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Grandpa’s guide to electronic music

No. Progressive house is not a villa for liberals; bass drop doesn’t mean the bottom has fallen out of your world. Electronic music has seeped into pop, rock and other traditional genres over the last decade.

brunch Updated: Feb 23, 2013 18:38 IST
Suprateek Chatterjee

No. Progressive house is not a villa for liberals; bass drop doesn’t mean the bottom has fallen out of your world. Electronic music has seeped into pop, rock and other traditional genres over the last decade. Using electronically generated sounds (from synthesisers, computers or samples of previously recorded music or instruments), this form of music is everywhere today. You’ll hear its most popular avatar, electronic dance music or EDM, at clubs, ghetto pubs and even shopping malls. But like most contemporary music, it has many sub-genres, and new ones get added to the list every year. Actually, every six months!

If the confusion over grindcore and hardcore wasn’t enough, now you have to decipher stuff like Nu Skool and Brostep. So, if you feel like a bit of a fuddy-duddy in the middle of all this, don’t worry. Use our guide to catch up and get with it.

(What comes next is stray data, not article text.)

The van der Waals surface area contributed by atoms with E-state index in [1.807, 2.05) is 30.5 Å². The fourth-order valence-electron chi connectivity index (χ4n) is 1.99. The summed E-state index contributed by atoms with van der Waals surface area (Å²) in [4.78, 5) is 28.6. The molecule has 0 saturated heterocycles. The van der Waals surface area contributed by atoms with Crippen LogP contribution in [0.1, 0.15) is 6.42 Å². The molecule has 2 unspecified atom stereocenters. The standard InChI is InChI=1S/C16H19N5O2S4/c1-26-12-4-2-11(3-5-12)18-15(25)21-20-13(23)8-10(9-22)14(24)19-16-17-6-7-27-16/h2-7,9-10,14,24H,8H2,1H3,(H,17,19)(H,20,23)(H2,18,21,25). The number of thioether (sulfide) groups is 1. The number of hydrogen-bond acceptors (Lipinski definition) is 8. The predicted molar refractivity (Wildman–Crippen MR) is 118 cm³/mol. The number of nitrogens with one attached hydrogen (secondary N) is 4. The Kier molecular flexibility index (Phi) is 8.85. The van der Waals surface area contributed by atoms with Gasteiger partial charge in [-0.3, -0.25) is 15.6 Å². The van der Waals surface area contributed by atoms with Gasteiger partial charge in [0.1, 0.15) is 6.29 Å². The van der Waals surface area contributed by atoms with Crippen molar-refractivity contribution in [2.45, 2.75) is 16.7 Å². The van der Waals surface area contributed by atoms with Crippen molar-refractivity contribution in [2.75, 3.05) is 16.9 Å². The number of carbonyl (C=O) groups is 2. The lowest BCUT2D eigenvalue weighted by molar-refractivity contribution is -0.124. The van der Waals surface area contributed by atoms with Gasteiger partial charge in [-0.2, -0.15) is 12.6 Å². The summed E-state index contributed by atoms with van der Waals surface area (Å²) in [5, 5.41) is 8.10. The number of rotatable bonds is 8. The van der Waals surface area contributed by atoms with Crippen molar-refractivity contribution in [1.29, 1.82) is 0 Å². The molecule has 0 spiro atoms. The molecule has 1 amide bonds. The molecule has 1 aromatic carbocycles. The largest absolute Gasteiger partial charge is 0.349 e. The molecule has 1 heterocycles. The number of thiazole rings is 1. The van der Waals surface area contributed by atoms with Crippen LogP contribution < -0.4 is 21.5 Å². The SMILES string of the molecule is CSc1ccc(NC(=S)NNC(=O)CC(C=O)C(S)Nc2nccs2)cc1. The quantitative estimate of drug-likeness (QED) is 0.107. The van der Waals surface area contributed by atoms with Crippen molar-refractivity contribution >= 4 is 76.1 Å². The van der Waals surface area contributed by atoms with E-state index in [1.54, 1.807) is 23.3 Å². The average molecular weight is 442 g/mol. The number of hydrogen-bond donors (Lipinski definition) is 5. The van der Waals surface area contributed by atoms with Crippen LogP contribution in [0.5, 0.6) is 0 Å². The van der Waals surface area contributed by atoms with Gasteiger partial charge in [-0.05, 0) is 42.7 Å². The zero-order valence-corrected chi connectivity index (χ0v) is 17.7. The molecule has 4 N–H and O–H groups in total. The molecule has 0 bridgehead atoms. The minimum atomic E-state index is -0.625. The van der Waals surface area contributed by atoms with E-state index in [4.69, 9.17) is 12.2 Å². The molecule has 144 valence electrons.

DJ Pearl


The most common sub-genre of EDM. It’s often played at nightclubs and music festivals such as Sunburn. Progressive house is a descendant of house music, an electronic version of disco characterised by steady 4/4 beats and offbeat hi-hats (just say ‘untss untss untss untss’ repeatedly and you’ll get the idea; just try not to do it in public). House tracks generally tend to build up slowly and steadily, leading to an intense climactic chorus. Confident lead line, tight drums and doubled kick drum characterise a solid progressive house track. Like rock music, the word ‘progressive’ simply refers to a different approach to the same genre, with different instrumentation and arrangements. In the case of progressive house, there’s a tendency to make the music sound more dramatic by adding traditional instruments such as piano and a string section (programmed in using keyboards or sampled).